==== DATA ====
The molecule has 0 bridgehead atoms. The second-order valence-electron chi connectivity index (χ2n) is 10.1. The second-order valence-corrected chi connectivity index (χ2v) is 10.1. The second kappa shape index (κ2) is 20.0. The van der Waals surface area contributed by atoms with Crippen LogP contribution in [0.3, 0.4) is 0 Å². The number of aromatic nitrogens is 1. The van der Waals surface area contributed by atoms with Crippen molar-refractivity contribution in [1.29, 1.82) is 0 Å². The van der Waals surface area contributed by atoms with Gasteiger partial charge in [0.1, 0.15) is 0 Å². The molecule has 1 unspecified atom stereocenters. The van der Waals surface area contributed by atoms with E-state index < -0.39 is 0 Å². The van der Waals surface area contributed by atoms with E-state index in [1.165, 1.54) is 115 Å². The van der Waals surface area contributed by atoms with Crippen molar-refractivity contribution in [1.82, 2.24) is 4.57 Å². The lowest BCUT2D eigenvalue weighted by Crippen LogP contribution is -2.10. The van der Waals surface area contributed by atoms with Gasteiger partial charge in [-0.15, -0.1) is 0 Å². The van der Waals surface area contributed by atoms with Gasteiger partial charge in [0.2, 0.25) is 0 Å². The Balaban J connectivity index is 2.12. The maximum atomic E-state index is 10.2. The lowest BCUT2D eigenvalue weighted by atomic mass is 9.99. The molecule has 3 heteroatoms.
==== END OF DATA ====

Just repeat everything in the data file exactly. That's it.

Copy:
The molecule has 0 bridgehead atoms. The second-order valence-electron chi connectivity index (χ2n) is 10.1. The second-order valence-corrected chi connectivity index (χ2v) is 10.1. The second kappa shape index (κ2) is 20.0. The van der Waals surface area contributed by atoms with Crippen LogP contribution in [0.3, 0.4) is 0 Å². The number of aromatic nitrogens is 1. The van der Waals surface area contributed by atoms with Crippen molar-refractivity contribution in [1.29, 1.82) is 0 Å². The van der Waals surface area contributed by atoms with Gasteiger partial charge in [0.1, 0.15) is 0 Å². The molecule has 1 unspecified atom stereocenters. The van der Waals surface area contributed by atoms with E-state index < -0.39 is 0 Å². The van der Waals surface area contributed by atoms with E-state index in [1.165, 1.54) is 115 Å². The van der Waals surface area contributed by atoms with Crippen molar-refractivity contribution in [1.82, 2.24) is 4.57 Å². The lowest BCUT2D eigenvalue weighted by Crippen LogP contribution is -2.10. The van der Waals surface area contributed by atoms with Gasteiger partial charge in [-0.15, -0.1) is 0 Å². The van der Waals surface area contributed by atoms with Gasteiger partial charge in [0.2, 0.25) is 0 Å². The Balaban J connectivity index is 2.12. The maximum atomic E-state index is 10.2. The lowest BCUT2D eigenvalue weighted by atomic mass is 9.99. The molecule has 3 heteroatoms.